NAPA COUNTY (KRON) — Life at the Jarvis Estate in Napa County is slowly but surely getting back to normal.
Much of the land there was burned up in the fires. The winery and vineyards are mostly intact.
The once sprawling hills surrounding the Jarvis estate were left blackened after flames ripped through it.
The property boasts 1,300 acres, and the president of Jarvis Winery, Will Jarvis, says about 70 percent of it burned, including equipment stationed near the back entrance.
“It experienced the worst damage because of the equipment that was staged outside that caught on fire,” Jarvis said. “You can see how it damaged the shot-creek walls as well as the concrete ground.”
The clean-up process has been taxing and meticulous.
In all, Will says the fire caused several hundred thousands of dollars’ worth of damage.
But the winery rests in a 45,000-square foot cave facility, which suffered a lot of smoke damage, but inside, nothing burned.
Before the fire, Will says just 30 percent of the vineyards were harvested.
So now, crews are pulling grapes, washing some, and leaving some unwashed.
Then, they are pressing and tasting the product for comparison.
“We’re hoping that it wasn’t influenced by the smoke that flew into the cave, but time will tell. And, we’re hoping for the best,” Jarvis said.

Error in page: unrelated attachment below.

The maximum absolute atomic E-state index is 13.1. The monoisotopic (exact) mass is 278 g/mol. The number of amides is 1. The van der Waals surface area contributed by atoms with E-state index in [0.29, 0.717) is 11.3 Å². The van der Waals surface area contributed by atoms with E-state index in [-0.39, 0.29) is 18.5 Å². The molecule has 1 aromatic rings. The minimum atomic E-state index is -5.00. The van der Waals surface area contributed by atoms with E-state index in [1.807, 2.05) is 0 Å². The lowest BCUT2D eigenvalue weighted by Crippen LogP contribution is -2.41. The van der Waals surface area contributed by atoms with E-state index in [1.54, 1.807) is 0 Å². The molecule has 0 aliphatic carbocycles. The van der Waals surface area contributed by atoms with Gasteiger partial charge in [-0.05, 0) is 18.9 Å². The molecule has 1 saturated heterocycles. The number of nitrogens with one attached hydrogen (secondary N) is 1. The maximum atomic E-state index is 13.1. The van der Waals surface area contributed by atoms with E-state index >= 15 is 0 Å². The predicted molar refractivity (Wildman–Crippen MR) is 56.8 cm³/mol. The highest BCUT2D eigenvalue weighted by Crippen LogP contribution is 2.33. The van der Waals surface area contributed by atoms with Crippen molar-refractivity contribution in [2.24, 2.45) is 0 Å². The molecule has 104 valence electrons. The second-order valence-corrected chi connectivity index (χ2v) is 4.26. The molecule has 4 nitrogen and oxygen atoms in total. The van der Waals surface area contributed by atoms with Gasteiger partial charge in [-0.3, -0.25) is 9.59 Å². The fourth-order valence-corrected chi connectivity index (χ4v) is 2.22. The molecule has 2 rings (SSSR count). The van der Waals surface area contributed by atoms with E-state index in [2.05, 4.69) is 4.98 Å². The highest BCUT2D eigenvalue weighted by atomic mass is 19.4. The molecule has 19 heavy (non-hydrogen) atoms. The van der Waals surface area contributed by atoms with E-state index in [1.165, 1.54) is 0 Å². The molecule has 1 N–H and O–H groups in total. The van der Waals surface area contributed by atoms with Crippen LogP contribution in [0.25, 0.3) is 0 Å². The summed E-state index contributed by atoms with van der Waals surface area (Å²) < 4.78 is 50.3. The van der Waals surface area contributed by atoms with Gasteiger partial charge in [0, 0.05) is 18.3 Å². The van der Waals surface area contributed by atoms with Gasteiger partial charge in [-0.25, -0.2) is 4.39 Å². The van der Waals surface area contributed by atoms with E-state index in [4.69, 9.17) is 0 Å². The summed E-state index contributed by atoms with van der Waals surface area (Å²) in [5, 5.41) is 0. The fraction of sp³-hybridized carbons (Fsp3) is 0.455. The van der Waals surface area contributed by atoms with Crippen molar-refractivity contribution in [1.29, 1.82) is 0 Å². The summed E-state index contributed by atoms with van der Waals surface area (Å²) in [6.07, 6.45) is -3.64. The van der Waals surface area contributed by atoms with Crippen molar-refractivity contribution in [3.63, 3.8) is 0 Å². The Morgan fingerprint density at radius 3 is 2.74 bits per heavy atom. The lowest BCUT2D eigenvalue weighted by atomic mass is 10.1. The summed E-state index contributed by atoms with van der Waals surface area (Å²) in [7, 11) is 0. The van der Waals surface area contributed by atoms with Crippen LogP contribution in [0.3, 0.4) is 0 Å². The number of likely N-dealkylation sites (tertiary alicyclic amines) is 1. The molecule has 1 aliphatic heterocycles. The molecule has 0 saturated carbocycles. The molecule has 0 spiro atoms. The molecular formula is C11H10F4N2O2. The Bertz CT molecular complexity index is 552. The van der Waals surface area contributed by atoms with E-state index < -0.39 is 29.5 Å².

The fermentation room still looks good.
Power and cellphone service is still out in this area where mandatory evacuations were lifted Wednesday.
But Jarvis says the lights are on thanks to generators, which is why you can see inside the barrel room, where the fermented wine is taken for aging.
“And its usually filled with barrels, or at least partially filled with barrels, but what we had to do in order to clean this room out was move everything out of the room, so that we could do a deep clean, and now, we’ve just started the process of moving barrels back into the room,” Jarvis said.
Although a barn was lost along with several expensive pieces of equipment, Jarvis said “this actually looks like it may be salvageable here.”
The vineyards were mostly untouched.
Will believes they acted as a natural fire break, seeing as some much of the land was scorched.
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